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  • Author or Editor: Eugene J. Ehrhart x
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Objective–To describe the clinical features, surgical and histologic findings, biological behavior, and outcome of dogs with retroperitoneal sarcomas.

Design–Retrospective study.

Animals–14 dogs.

Procedures–Medical and pathology records from 1992 to 2002 of dogs with tumors originating in the retroperitoneal space were reviewed. Dogs with retroperitoneal tumors originating from the adrenal glands, kidneys, or ureters were excluded. Inclusion criteria included observation of a tumor arising from the retroperitoneal space during exploratory surgery or necropsy and histologic confirmation of tumor type. Details of clinical signs, diagnostic findings, surgical management, and outcome were determined from medical records and telephone interviews with veterinarians and owners.

Results–Retroperitoneal sarcoma was diagnosed in 14 dogs, 2 at necropsy and 12 during exploratory surgery. Hemangiosarcoma was the most common histologic diagnosis. Seven dogs had regional extension of the sarcoma into adjacent organs, and 4 dogs had metastatic disease. Grossly complete resection was possible in 6 dogs. Cytoreductive surgery or incisional biopsy was performed in the remaining dogs. Two dogs were treated with palliative radiation therapy (1 intraoperatively and 1 postoperatively). Three dogs received adjunctive chemotherapy, although none completed the targeted course because of development of local recurrence or metastatic disease. Local recurrence was reported in 2 of 12 dogs and metastasis in 10 of 14 dogs. Thirteen dogs died or were euthanatized as a result of the retroperitoneal sarcoma; 1 dog was alive and disease-free 410 days after surgery. Median survival time was 37.5 days.

Conclusions and Clinical Relevance–In dogs, retroperitoneal sarcomas are aggressive tumors with a high rate of local recurrence and metastasis, and a poor survival time. (J Am Vet Med Assoc 2004;224: 1471–1477)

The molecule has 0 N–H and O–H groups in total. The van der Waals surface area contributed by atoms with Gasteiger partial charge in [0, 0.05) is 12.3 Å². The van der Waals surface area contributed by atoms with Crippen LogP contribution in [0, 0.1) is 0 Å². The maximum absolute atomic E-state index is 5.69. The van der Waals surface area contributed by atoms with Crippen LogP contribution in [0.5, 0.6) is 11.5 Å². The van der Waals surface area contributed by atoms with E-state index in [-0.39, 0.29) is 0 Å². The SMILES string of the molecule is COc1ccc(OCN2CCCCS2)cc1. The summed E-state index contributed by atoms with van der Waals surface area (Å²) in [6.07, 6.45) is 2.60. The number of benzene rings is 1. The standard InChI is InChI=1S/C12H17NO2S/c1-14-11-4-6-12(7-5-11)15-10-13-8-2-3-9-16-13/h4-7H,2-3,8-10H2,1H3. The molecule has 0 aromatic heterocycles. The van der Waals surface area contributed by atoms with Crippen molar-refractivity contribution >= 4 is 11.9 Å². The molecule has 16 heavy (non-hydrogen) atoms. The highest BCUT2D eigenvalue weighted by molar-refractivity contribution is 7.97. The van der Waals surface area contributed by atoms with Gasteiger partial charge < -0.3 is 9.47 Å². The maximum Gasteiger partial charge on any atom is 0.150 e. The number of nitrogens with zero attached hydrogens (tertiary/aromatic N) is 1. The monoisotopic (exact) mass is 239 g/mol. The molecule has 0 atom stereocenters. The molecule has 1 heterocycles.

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in Journal of the American Veterinary Medical Association


Objective—To evaluate prognostic factors associated with outcome of dogs with multiple cutaneous mast cell tumors (MCTs) treated with surgery with or without adjuvant treatment.

Design—Retrospective case series.

Animals—54 dogs with a minimum of 2 simultaneous, histologically confirmed cutaneous MCTs that had been excised and had adequate staging and follow-up data.

Procedure—Medical records from 1998 to 2004 were examined. Outcome was assessed with the Kaplan-Meier product-limit method and log-rank analysis. Prognostic factors evaluated included signalment; number, histologic grade, location, size, local recurrence, and de novo development of MCTs; quality of surgical margins; clinical signs at the time of diagnosis; and use of adjuvant treatment.

Results—Medical records of 54 dogs with 153 tumors were included. Median follow-up time was 658 days. Median disease-free interval (1,917 days; range, 11 to 1,917 days) and median survival time (1,917 days; range, 14 to 1,917 days) were not yet reached. The 1- year and 2- to 5-year survival rates were 87% and 85%, respectively. The overall rate of metastasis was 15%. Factors that negatively influenced survival time in the univariate analysis included incomplete excision, local recurrence, size > 3 cm, clinical signs at the time of diagnosis, and use of adjuvant treatment. Presence of clinical signs at the time of diagnosis was the only negative prognostic factor for disease-free interval detected in the multivariate analysis.

Conclusions and Clinical Relevance—Results suggested that multiple cutaneous MCTs in dogs are associated with a low rate of metastasis and a good prognosis for long-term survival with adequate excision of all MCTs.

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in Journal of the American Veterinary Medical Association